Noise and DC on mains and new radial

Thanks. But, just to be clear, I never said the hum was caused by RFI RFI came to me as an after-thought in relation to how we should consider the proximity of radial and ring cables to each other when running the radial.

The hum may be caused by DC and if it's there on the radial and it bugs me, I might add the BPS; though I don't know how that will affect SQ dynamics, given it may increase impedance. (According to Naim tech support.) 

ianrobertm posted:

@huge - Good answer there....  

@eagle3333 - Agree with @Huge that the transformer audible hum is not due to RFI. Believe its more due to harmonics (or 'noise') on the incoming mains supply - which the separate spur ought to help with. BUT - it depends whats causing the harmonics......!  If you can identify the source - and fix it, thats best. 

Harmonics - well sort of!

Zero order harmonic (+ even order harmonics):  In other words it's usually an asymmetric mains waveform, where one half cycle is attenuated relative to the other.

This is most often referred to as a DC offset (actually, not quite the same thing, but similar enough to pass muster and same technical fixes apply).

The configuration my sparks is, as I write, putting in, is the recommended separate CSU off the mains tails with a 32A Type C RCBO and 10mm2 cable to twin MK wall socket, TT earthed to a spike. He's told me that there is no reason why this dedicated radial can't be earthed TT, even though the rest of the house and its CSU is on PME.  (Separately, my mains were upgraded last year and are now running a 100amp fuse.) If any (qualified) person thinks he's an imposter pretending to be an electrician with this plan, I'd be grateful for a flag. Thanks.   

eagle3333 posted:

He's told me that there is no reason why this dedicated radial can't be earthed TT, even though the rest of the house and its CSU is on PME.  (Separately, my mains were upgraded last year and are now running a 100amp fuse.) If any (qualified) person thinks he's an imposter pretending to be an electrician with this plan, I'd be grateful for a flag. Thanks.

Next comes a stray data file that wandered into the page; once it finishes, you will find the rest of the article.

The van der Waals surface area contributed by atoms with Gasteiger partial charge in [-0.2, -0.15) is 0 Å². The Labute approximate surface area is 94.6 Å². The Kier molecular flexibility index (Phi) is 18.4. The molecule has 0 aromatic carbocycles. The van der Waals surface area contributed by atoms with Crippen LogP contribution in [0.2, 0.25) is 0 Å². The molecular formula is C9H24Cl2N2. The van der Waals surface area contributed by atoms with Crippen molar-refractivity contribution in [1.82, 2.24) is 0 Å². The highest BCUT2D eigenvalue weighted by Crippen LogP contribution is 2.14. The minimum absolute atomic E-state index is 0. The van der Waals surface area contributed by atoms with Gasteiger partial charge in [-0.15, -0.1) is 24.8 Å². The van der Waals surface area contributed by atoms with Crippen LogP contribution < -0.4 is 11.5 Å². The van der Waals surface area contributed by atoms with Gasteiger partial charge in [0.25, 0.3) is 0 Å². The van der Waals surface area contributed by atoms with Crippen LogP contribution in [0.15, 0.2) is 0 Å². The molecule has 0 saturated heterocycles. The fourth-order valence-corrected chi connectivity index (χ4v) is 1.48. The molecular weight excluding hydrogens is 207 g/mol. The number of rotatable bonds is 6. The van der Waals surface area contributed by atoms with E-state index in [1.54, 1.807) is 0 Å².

My sparks says the same, as did all the other sources, with whom I double checked after concerns were raised earlier in the thread.

Keith

You should have physical separation between the two earth zones so you can't accidentally 'short' across the two earth zones by a person and any equipment or conductive surface between the two (shielded Ethernet leads come to mind). .. if in doubt talk to a commercial electrical contracting consultant (as opposed to a sparky).... I did recently to double check on the advice had been given by the RSGB. At least you need to be aware of the very low probability but potentially fatal risks you are taking. An electrician may well  wire this for you as they will assume you are aware of the risks.... it's not a regulation thing... it wasn't last time  I looked anyway...

Perhaps an audiophile slant on this might help some understand..

http://www.acoustica.org.uk/t/earth.html

Hmm, according to RSGB it happens, so not that rare... their members are perhaps  more inclined to do this than the typical audiophile however.. I don't believe there has been a fatality but there have been shocks and equipment damage, So it's a case of real feedback of affected users or those who think it might not happen. The RSGB has now created a special safety leaflet for PME installations where separate earth electrodes may be used for antenna installations and locally earthed equipment  for its membership and their safety  ... alas there is no equivalent for the budding audiophile.... of course if your primary house supply is TT then having a separate earthed radial is fine ... it's only the PME installations where issues may occur with the potentially large difference in earth potentials.. and not just in fault conditions.